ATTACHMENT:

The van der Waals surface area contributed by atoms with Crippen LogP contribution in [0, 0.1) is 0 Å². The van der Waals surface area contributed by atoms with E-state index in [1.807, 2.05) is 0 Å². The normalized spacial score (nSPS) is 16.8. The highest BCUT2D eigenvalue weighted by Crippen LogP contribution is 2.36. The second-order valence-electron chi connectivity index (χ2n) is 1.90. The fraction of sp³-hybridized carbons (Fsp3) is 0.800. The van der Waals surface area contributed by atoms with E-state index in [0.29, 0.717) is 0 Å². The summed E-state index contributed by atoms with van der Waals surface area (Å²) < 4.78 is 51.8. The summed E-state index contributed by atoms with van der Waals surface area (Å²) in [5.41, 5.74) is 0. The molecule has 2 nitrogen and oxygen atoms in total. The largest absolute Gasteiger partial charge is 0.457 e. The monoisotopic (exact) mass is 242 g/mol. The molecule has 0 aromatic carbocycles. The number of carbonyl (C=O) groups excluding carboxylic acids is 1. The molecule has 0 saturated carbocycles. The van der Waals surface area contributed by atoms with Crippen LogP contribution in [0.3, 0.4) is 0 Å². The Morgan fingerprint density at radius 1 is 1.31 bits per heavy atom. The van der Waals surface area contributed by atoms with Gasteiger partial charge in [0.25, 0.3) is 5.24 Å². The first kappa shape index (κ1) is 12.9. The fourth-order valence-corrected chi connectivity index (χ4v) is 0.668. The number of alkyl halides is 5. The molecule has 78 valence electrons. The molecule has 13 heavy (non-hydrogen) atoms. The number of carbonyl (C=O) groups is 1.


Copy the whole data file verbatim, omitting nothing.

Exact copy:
The van der Waals surface area contributed by atoms with Crippen LogP contribution in [0, 0.1) is 0 Å². The van der Waals surface area contributed by atoms with E-state index in [1.807, 2.05) is 0 Å². The normalized spacial score (nSPS) is 16.8. The highest BCUT2D eigenvalue weighted by Crippen LogP contribution is 2.36. The second-order valence-electron chi connectivity index (χ2n) is 1.90. The fraction of sp³-hybridized carbons (Fsp3) is 0.800. The van der Waals surface area contributed by atoms with E-state index in [0.29, 0.717) is 0 Å². The summed E-state index contributed by atoms with van der Waals surface area (Å²) < 4.78 is 51.8. The summed E-state index contributed by atoms with van der Waals surface area (Å²) in [5.41, 5.74) is 0. The molecule has 2 nitrogen and oxygen atoms in total. The largest absolute Gasteiger partial charge is 0.457 e. The monoisotopic (exact) mass is 242 g/mol. The molecule has 0 aromatic carbocycles. The number of carbonyl (C=O) groups excluding carboxylic acids is 1. The molecule has 0 saturated carbocycles. The van der Waals surface area contributed by atoms with Crippen LogP contribution in [0.3, 0.4) is 0 Å². The Morgan fingerprint density at radius 1 is 1.31 bits per heavy atom. The van der Waals surface area contributed by atoms with Gasteiger partial charge in [0.25, 0.3) is 5.24 Å². The first kappa shape index (κ1) is 12.9. The fourth-order valence-corrected chi connectivity index (χ4v) is 0.668. The number of alkyl halides is 5. The molecule has 78 valence electrons. The molecule has 13 heavy (non-hydrogen) atoms. The number of carbonyl (C=O) groups is 1.